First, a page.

On September 9, 2009, Dr. Nicol noted the social worker checked pill boxes during a home visit and verified plaintiff had been taking prescribed medication; however, it was unclear whether plaintiff took the medication consistently. (Tr. 343). Dr. Nicol found plaintiff's symptoms improved somewhat since changing medication. (Tr. 344).

         On October 7, 2009, Dr. Nicol noted plaintiff took medications, attended the IC regularly, and used public transportation without problems. Plaintiff's symptoms were stabilized under medication. (Tr. 342).

         On November 11, 2009, plaintiff reported tolerating medication without problems and reported he had not missed any doses since setting up a pillbox and alarm system for reminders. Dr. Nicol noted plaintiff's psychotic and mood symptoms were under good control and plaintiff participated well in the psychosocial rehabilitation programming. (Tr. 341).

         On December 30, 2009, Dr. Nicol noted plaintiff went to the grocery store and to primary care physician appointments alone, remembered to fill his pill boxes weekly, denied any mood or psychotic symptoms, attended the IC daily, and expressed interest in the IC's temporary work program. Dr. Nicol noted plaintiff did well on his current medication without side effects, engaged in self-care activities, and was fully engaged in psychosocial rehabilitation programming. (Tr. 339).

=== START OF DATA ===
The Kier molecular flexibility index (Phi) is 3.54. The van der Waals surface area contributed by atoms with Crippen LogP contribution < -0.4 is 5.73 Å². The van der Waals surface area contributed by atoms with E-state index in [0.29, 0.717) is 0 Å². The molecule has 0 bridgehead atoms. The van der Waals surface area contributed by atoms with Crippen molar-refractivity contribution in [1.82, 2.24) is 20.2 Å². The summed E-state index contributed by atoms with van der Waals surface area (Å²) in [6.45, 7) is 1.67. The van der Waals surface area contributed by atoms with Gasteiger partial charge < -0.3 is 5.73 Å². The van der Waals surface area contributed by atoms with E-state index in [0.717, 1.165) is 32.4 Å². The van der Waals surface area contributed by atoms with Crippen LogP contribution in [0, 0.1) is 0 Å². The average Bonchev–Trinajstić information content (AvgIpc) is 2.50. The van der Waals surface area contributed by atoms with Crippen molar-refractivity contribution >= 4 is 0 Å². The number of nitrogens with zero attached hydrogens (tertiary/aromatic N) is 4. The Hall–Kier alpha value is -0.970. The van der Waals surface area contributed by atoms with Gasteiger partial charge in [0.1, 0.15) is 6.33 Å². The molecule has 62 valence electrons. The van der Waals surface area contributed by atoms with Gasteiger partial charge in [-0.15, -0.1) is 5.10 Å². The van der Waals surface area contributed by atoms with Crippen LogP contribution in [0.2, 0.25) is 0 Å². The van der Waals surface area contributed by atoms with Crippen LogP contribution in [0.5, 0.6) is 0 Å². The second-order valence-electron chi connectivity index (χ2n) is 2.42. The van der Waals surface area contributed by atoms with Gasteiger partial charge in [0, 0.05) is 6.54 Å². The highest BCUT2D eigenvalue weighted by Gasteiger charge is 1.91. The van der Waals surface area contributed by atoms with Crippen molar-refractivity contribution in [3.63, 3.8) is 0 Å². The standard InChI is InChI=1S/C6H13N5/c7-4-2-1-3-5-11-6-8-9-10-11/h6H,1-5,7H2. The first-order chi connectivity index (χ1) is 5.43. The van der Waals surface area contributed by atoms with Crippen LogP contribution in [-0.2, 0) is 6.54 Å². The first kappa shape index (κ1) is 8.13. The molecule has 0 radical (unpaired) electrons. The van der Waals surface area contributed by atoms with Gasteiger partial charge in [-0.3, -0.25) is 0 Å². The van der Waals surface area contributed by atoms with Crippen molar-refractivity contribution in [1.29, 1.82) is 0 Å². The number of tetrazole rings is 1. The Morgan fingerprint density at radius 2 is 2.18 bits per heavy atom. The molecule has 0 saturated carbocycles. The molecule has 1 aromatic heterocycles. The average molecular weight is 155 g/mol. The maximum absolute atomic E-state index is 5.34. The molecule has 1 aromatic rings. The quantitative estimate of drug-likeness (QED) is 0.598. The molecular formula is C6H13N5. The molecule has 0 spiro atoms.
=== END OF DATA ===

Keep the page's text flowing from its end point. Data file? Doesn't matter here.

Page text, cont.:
From January 2 through 9, 2010, plaintiff was admitted to the DePaul Health Center because of self-harming behavior, unsafe behavior, suicidality symptoms, and mood symptoms. Plaintiff stated when he thought about the past he wanted to hurt his siblings. (Tr. 547). Plaintiff presented signs of homicidal ideation towards his brother, whom he would like to shoot, although plaintiff did not own a gun but stated guns are for sale at a local store. Plaintiff also claimed he would like to throw acid into his sister's face. (Tr. 547). At the time of admittance, plaintiff had aggressive and self-mutilating behaviors, suicidal symptoms, and homicidal ideas. (Tr. 548). Plaintiff was provided inpatient psychiatric treatment. At the time of discharge, plaintiff had no suicidal ideas, no homicidal ideas, no aggressive thoughts, no endangering behavior, and no debilitating adverse effects. (Tr. 548).

         On January 13, 2010, Dr. Nicol found plaintiff suffers from schizoaffective disorder. (Tr. 323). Dr. Nicol found a Global Assessment of Functioning (“GAF”) of 65, consistent with only “mild” impairment. (Tr. 323).